After short term (acute 3d and 7d) durations of ureaplasma infection in vivo, there was insufficient time to generate the numerous MBA size variants that were observed in isolates obtained from animals exposed to chronic ureaplasma infection. Bacterial surface exposed antigen(s) often contain pathogen-associated molecular patterns (PAMPs) that host cells and receptors, such as Toll-like receptors (TLR), recognise . Shimizu et al.  demonstrated that the MBA is a major virulence factor of U. parvum and is recognised by TLR1, TLR2 and TLR6, inducing an inflammatory response. The development of a specific antibody response is an important component of the host defence against many mycoplasmal diseases, including ureaplasmas , . The host immune system requires time to generate a specific immunity to foreign antigens. Previously, we demonstrated an influx in inflammatory cells (neutrophils and monocytes) within fetal bronchoalveolar lavage fluid after 3, 6 or 10 weeks of U. parvum serovar 3 intra-amniotic colonization, but not after 1 week . This inflammatory cell influx is consistent with reports of the first antibodies in sheep being produced after 7–14 days of exposure to infection , . In this current study, we observed little or/no variation in the MBA during the early exposure of 3d/7d acute ureaplasma infection. By contrast, in the chronic 69d ureaplasma infection group, the host immune response and immunoreactivity would be well established ,  and in this animal cohort dramatic variation in the MBA was observed. These observations further support the hypothesis that interactions between ureaplasma organisms and the host immune response stimulate variation within the MBA , , , . Our study, together with these earlier findings, suggests that size variation of the MBA may be a mechanism by which ureaplasmas alter the PAMPs contained in this surface antigen and this may enable the ureaplasmas to evade the host immune system.
The pattern of MBA variation observed in the current study was not always conserved between different tissues from the same animal. Ureaplasma isolates obtained from chorioamnion specimens showed variation of the MBA, which was different to the MBA variation observed in isolates from AF and FL tissues, in which identical variants were detected in the same animal. These results are not surprising as the AF and FL are contiguous in utero and therefore ureaplasmas were exposed to the same immune pressures from the host. The divergent variation of the ureaplasma MBA observed in the chorioamnion tissue demonstrates that ureaplasmas were exposed to different selective pressure in this different tissue compartment . Microbes have the ability to adapt to anatomical differences (e.g. chorioamnion versus FL/AF), regulating expression patterns/virulence factors in response to different environmental cues (e.g. osmolarity, pH, oxygen, or ions) . Furthermore, these expression patterns evolve/change over time , suggesting another reason for the differences observed in ureaplasma MBA variation.
We also observed an increase in the severity of inflammation within the chorioamnion associated with an increase in the duration of exposure to intra-amniotic ureaplasmas (Table 1). However, there was also variability in the severity of inflammation within chorioamnion tissues from animals exposed to chronic ureaplasma infection (69d). Knox et al. showed that ureaplasmas have the ability to chronically colonize the AF without inducing histological chorioamnionitis in some animals . In the current study, only minimal inflammation was observed in chorioamnion tissues collected from some animals, which were colonized with ureaplasmas in utero for 69 days; for example, the chorioamnion tissue (Figure 3B), showed little change/inflammation when compared to the control chorioamnion tissue (Figure 3D). By contrast, severe chorioamnionitis (Figure 3A) and inflammation with scarring (Figure 3C) was observed in other animals. Furthermore, there were large variations in the inflammatory cell counts within the chorioamnion specimens collected from animals in each treatment cohort. Higher WBC counts were detected in chorioamnion tissues chronically exposed to ureaplasmas but the variability in counts between animals in each treatment group produced large error bars and as a result there was no significant difference found. The variability in histological presentation and the inflammatory cell counts in the chorioamnion tissues chronically exposed to ureaplasmas provide further evidence that in some ureaplasma infections the host immune response is actively avoided.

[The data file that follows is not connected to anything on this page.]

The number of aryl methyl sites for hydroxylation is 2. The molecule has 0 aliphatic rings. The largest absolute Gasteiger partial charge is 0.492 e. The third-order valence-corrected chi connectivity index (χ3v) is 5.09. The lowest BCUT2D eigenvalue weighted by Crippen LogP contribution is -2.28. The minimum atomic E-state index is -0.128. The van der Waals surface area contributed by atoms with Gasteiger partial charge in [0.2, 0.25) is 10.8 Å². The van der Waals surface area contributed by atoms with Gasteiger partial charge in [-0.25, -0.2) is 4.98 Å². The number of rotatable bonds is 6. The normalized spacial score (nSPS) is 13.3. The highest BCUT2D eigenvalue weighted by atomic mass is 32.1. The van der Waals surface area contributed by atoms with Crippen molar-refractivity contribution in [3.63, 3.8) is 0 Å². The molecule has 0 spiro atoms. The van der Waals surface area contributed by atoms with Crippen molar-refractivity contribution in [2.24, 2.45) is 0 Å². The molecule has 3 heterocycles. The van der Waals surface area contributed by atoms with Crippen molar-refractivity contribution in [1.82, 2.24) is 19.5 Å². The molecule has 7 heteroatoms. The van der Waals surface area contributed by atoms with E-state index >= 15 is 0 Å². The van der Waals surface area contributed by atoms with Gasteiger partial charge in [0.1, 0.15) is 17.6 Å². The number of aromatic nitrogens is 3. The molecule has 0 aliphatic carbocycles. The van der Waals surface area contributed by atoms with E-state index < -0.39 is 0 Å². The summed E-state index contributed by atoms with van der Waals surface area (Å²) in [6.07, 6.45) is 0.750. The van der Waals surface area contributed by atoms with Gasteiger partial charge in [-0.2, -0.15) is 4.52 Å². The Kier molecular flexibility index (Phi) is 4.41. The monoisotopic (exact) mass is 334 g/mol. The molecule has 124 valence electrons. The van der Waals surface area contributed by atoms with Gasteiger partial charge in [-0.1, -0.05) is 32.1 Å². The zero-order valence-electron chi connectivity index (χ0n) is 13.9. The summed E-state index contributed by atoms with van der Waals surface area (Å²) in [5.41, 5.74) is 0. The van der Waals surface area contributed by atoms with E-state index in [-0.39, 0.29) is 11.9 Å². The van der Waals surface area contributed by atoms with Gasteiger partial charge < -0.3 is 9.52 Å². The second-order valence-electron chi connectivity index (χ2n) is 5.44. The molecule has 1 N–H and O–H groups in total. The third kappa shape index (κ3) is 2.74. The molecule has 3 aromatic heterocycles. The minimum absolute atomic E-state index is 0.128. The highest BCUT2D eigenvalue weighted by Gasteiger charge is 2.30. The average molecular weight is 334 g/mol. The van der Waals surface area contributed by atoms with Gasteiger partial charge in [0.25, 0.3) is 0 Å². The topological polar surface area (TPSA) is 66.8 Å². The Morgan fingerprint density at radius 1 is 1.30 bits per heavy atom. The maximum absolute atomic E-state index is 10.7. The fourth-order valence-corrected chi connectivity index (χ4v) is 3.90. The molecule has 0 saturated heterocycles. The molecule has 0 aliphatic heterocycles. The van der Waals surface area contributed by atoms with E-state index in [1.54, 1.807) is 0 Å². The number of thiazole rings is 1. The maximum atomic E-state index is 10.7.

Previously, Knox et al.  demonstrated that size variation of the MBA of U. parvum serovar 6 correlated directly with size variation of the downstream repeat region of the mba in the sheep model. In this study we compared MBA and downstream mba size variation of P1 and C2 ureaplasmas cultured from fetal tissues and confirmed by PCR and western blot that the size variability of the MBA, the expressed lipoprotein, correlated with the size variation of the downstream repeat region of the mba gene.
Our results demonstrated increased lung compliance and maturation of the fetal preterm lung as a result of chronic (69d) intra-amniotic U. parvum serovar 3 infection but not after infection of ≤1 week. Previously, preterm fetal lung maturation was also observed in this sheep model  in animals infected chronically after intra-amniotic inoculations with serovar 6  or serovar 3 , . This suggests that while the mechanism of MBA/mba variation may differ between ureaplasma serovars, the resulting pathological effect on the preterm fetal lung is similar. Preterm fetal lung maturation was also observed previously after intra-amniotic administration of Escherichia coli endotoxin , . These experimentally induced intra-amniotic infections/inflammations resulted in increased pulmonary surfactant within preterm lungs and improved lung function (lung compliance) in preterm lungs, which is consistent with the reduced risk of respiratory distress syndrome observed for preterm infants exposed to intra-uterine infection prior to birth .